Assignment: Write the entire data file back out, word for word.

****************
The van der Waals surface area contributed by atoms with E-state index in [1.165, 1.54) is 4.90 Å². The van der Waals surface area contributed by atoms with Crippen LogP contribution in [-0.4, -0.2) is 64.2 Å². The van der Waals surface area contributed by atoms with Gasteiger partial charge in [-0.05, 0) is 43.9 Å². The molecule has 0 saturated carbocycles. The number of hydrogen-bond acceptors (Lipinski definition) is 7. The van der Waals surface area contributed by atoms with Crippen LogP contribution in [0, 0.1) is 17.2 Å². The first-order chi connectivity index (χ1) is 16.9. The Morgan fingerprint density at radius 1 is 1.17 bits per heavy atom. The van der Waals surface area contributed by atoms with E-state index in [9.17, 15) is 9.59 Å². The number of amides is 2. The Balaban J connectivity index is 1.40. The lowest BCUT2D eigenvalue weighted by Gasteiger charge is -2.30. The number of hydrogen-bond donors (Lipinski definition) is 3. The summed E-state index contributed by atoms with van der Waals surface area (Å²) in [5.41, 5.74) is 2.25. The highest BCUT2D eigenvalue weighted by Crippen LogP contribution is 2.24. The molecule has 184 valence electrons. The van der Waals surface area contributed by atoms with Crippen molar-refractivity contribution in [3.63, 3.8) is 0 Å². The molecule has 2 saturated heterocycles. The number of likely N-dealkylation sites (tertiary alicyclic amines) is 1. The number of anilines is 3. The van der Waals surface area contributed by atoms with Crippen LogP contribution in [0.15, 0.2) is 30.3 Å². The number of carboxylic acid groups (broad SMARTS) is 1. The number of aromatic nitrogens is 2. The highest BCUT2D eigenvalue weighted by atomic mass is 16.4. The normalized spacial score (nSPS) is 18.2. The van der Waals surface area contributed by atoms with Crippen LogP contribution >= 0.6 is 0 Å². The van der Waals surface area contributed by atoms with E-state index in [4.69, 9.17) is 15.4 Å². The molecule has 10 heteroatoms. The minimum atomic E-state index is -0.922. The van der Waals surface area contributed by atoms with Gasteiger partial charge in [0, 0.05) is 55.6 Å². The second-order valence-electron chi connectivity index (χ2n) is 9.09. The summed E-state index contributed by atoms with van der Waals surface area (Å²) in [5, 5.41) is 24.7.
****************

The van der Waals surface area contributed by atoms with E-state index in [1.165, 1.54) is 4.90 Å². The van der Waals surface area contributed by atoms with Crippen LogP contribution in [-0.4, -0.2) is 64.2 Å². The van der Waals surface area contributed by atoms with Gasteiger partial charge in [-0.05, 0) is 43.9 Å². The molecule has 0 saturated carbocycles. The number of hydrogen-bond acceptors (Lipinski definition) is 7. The van der Waals surface area contributed by atoms with Crippen LogP contribution in [0, 0.1) is 17.2 Å². The first-order chi connectivity index (χ1) is 16.9. The Morgan fingerprint density at radius 1 is 1.17 bits per heavy atom. The van der Waals surface area contributed by atoms with E-state index in [9.17, 15) is 9.59 Å². The number of amides is 2. The Balaban J connectivity index is 1.40. The lowest BCUT2D eigenvalue weighted by Gasteiger charge is -2.30. The number of hydrogen-bond donors (Lipinski definition) is 3. The summed E-state index contributed by atoms with van der Waals surface area (Å²) in [5.41, 5.74) is 2.25. The highest BCUT2D eigenvalue weighted by Crippen LogP contribution is 2.24. The molecule has 184 valence electrons. The van der Waals surface area contributed by atoms with Crippen molar-refractivity contribution in [3.63, 3.8) is 0 Å². The molecule has 2 saturated heterocycles. The number of likely N-dealkylation sites (tertiary alicyclic amines) is 1. The number of anilines is 3. The van der Waals surface area contributed by atoms with Crippen LogP contribution in [0.15, 0.2) is 30.3 Å². The number of carboxylic acid groups (broad SMARTS) is 1. The number of aromatic nitrogens is 2. The highest BCUT2D eigenvalue weighted by atomic mass is 16.4. The normalized spacial score (nSPS) is 18.2. The van der Waals surface area contributed by atoms with Crippen LogP contribution >= 0.6 is 0 Å². The van der Waals surface area contributed by atoms with E-state index in [4.69, 9.17) is 15.4 Å². The molecule has 10 heteroatoms. The minimum atomic E-state index is -0.922. The van der Waals surface area contributed by atoms with Gasteiger partial charge in [0, 0.05) is 55.6 Å². The second-order valence-electron chi connectivity index (χ2n) is 9.09. The summed E-state index contributed by atoms with van der Waals surface area (Å²) in [5, 5.41) is 24.7.